A traditional Chinese New Year meal: A veggie hot pot.
A traditional Chinese New Year meal: A veggie hot pot.

By Natalie Keng
Chinese Southern Belle

The Lunar New Year (also known as the Spring Festival) is one of the most significant of Asian holidays and is a time for feasting, reflection and renewal. Traditionally celebrated over 15 days, the holiday starts with the first lunar new moon of the year and ends on the full moon. Chinese New Year 4712, which begins Jan. 31, will be the Year of the Horse.

Seeing Red
The New Year’s Eve dinner, traditionally a hot pot meal, means “gathering ‘round the stove” in Chinese. It is the most important family ritual of the year (like Thanksgiving and Christmas rolled into one) and represents a night of unity, reunion and harmony. Red envelopes (hong bao) are given out to children. Fresh flowers and new outfits abound –red everywhere! Kids can stay up late playing games and seniors do the “longevity vigil” as a positive sign of their vitality. Lion dancing is another tradition during this time to chase away demons and bring good luck to businesses and communities. Forget Zumba, I was in an all-women lion dancing troupe and came home every night with aching muscles from the lunging and jumping.


A whole fish is another classic meal to mark the new year.

Go Fish
Popular “lucky” dishes include anything whole (complete) or long (longevity), plus fresh and candied fruit that represent good health, happiness, prosperity and blessings. Traditional favorites include: whole chicken, duck or fish (don’t flip the fish over when eating; akin to an old fisherman’s tale of flipping a boat), long noodles, long leafy greens, long string beans, kumquats and oranges.

Local Cooking Classes
The Cook’s Warehouse and Chinese Southern Belle are hosting a number of tasty seasonal events to celebrate and learn more about Lunar New Year’s food and traditions.

Chinese New Year Cultural Dinner: Jan. 24, 7 p.m. featuring a multi-course, sit-down dinner with traditional “lucky” dishes, food and cultural narration, trivia, prizes, calligraphy. Advance tickets required. More info at ChineseSouthernBelle.com.

Asian Dumplings and Pot Stickers – Hands On: Feb. 8, 10:30 a.m. Cook’s Warehouse Midtown (Ansley Mall), 1544 Piedmont Road, Suite 403-R.

Asian Spring Rolls – Hands On: March 6, 6:30 p.m. at Cook’s Warehouse Decatur, 180 W Ponce De Leon Ave.

Where to Shop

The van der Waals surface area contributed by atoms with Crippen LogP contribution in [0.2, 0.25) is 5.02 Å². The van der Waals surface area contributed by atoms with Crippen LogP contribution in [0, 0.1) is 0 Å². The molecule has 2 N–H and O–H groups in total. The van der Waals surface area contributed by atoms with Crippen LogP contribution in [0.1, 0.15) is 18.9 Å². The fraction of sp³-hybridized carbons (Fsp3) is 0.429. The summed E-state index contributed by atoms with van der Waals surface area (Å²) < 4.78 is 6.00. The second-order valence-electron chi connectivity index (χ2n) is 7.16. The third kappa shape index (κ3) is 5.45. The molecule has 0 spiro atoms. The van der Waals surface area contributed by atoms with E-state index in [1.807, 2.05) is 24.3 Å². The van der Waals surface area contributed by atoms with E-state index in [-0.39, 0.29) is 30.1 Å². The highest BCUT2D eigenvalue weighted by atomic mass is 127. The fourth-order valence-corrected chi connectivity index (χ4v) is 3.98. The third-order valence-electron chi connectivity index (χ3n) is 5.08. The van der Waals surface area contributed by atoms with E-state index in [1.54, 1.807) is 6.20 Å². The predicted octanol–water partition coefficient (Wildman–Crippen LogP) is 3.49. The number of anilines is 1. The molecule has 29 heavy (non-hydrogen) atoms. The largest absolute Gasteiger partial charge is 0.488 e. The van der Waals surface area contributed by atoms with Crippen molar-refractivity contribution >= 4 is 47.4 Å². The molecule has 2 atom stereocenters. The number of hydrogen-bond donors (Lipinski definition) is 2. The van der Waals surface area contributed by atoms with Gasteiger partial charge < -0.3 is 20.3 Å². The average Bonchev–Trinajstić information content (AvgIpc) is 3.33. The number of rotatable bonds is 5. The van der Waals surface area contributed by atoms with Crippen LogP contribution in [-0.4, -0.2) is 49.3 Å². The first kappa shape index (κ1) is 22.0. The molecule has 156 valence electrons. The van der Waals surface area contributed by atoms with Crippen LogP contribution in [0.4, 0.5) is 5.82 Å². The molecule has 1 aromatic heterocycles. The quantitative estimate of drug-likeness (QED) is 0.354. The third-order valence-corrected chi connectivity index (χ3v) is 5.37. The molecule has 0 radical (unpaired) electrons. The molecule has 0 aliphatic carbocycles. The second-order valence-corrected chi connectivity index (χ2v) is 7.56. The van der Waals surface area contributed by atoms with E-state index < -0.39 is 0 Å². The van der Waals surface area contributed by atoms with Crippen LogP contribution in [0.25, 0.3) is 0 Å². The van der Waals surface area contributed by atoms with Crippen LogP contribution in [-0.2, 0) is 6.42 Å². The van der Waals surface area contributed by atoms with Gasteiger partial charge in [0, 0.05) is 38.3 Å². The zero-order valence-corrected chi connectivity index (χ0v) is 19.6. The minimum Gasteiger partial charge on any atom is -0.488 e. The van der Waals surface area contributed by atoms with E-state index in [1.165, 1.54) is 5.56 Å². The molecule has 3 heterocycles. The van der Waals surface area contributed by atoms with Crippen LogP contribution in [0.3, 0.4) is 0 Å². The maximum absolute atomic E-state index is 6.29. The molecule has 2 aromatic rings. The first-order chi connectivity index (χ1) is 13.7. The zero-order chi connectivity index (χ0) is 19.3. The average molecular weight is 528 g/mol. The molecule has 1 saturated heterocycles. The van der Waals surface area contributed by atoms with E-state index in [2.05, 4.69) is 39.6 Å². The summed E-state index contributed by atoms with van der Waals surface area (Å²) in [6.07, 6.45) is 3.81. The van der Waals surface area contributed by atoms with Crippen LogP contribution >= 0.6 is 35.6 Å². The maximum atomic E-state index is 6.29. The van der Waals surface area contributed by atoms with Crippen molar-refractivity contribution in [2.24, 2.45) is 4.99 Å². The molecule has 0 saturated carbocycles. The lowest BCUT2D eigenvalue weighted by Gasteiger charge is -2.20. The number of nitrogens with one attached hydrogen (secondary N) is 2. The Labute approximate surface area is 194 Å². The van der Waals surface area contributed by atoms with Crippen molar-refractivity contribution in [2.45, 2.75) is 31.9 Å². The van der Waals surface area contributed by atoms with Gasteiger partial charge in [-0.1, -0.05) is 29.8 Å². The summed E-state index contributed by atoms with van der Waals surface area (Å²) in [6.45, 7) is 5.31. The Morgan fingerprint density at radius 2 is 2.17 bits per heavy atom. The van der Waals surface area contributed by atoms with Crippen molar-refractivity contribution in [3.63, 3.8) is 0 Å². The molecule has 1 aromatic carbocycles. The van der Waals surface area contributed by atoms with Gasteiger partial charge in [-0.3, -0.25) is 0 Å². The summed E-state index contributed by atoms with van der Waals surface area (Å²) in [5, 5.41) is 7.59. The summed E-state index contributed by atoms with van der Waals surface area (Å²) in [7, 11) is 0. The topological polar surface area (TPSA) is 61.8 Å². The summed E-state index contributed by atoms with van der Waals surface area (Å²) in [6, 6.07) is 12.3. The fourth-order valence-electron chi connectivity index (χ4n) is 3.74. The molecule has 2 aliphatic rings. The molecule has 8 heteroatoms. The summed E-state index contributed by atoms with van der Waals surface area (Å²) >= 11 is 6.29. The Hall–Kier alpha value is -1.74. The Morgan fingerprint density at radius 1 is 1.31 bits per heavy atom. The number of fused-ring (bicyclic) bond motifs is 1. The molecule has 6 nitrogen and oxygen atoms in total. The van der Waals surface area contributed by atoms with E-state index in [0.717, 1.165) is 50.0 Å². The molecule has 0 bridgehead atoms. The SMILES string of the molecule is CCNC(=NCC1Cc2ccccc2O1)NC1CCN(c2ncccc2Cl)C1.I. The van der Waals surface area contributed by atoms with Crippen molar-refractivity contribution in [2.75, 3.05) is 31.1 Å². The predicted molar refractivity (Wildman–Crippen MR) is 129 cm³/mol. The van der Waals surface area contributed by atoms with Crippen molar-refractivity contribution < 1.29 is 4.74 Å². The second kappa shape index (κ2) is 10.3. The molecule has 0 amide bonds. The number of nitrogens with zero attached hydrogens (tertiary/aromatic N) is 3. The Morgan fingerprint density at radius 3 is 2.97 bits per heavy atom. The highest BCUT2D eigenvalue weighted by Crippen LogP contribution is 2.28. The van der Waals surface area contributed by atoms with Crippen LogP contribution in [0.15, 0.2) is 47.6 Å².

• Din Ho Supermarket, 5379 New Peachtree Road, Chamblee.
  • Ni Hao Atlanta Bookstore & Teahouse, 5391 New Peachtree Road, Chamblee
  • Hong Kong Supermarket, 5495 Jimmy Carter Blvd., Norcross.
  • Great Wall Supermarket, 2300 Pleasant Hill Road, Duluth


Lucky Chinese Dumplings: Dumplings date back to the Song Dynasty (960-1260 A.D.) in China and represent prosperity, wealth and good luck. They are a main dish for Chinese New Year and eaten year-round in northern China.

½ lb ground pork, chicken or mixed

1 T each fresh ginger and garlic, finely grated

2 T green onion, finely chopped

2 T soy sauce

1/4 t white pepper

Mix together well.

Use pre-made dumpling wrappers or make homemade dough: 3 cups all-purpose flour & about 1 ½ c cold water. Mix cold water in flour, ¼  c at a time, only as much as necessary to form smooth dough. Knead into a smooth ball. Cover and let rest 20 min.

Divide into 3-4 portions and roll into long logs. Cut into 2 inch pieces, roll into balls, flatten pieces and use rolling pin (or glass jar) to make flat, thin round wrappers, about 4-5 in. diameter. Dust work area with flour to prevent sticking. Place 1T of filling in each wrapper (if pre-made, wet the edges with water), fold, crimp and seal well. No leaky dumplings – very unlucky!

Boil water in large pot. Gently drop in 8-12 dumplings (not too crowded, gently swirl with spoon). Bring to boil, add ¼ c cold water. Bring to boil again and if dumplings float to the top, they are ready! Pork fillings may take one more boil. Serve with soy sauce or My Sweet Hottie Dip, Glaze and Dressing.

Good Fortune Almond Cookies: Lunar New Year is one of the few occasions when sweets and cookies abound. Sweet dishes mean a sweet life.

2 cups flour

1/2 tsp baking powder

1/2 tsp baking soda

1/8 tsp salt

1/2 cup butter

1/2 cup shortening

3/4 cup cane sugar

1 egg

2 1/2 tsp almond extract

30 whole, blanched almonds (one for each cookie)

1 egg, lightly beaten

Preheat oven to 325 degrees Fahrenheit. In a large bowl, sift the flour, baking powder, baking soda, and salt. In a medium bowl, use an electric mixer to beat the butter or margarine, shortening, and sugar. Add the egg and almond extract and beat until well blended. Add to the flour mixture and mix well. Note: The dough should be crumbly. Form the mixture into a dough, and then form 2 rolls or logs that are 10 to 12 inches long. Wrap and refrigerate for 2 hours.

Cut the dough into about 15 pieces (approx. 3/4 inch). Roll each piece into a ball and place on a lightly greased cookie tray, about 1 1/2 inches apart. Place an almond in the center of each cookie and press down lightly. Brush each cookie lightly with beaten egg before baking. Bake for 15-18 minutes, until golden brown.

Chinese Southern Belle highlights the best of East, West…and the Deep South. Popular offerings include hands-on cooking classes, culinary tours, custom demos and a new line of handcrafted, award-winning Asian-inspired sauces, including, My Sweet Hottie. For more about Natalie and Chinese Southern Belle, visit chinesesouthernbelle.com.


Collin Kelley

Collin Kelley has been the editor of Atlanta Intown for two decades and has been a journalist and freelance writer for 35 years. He’s also an award-winning poet and novelist.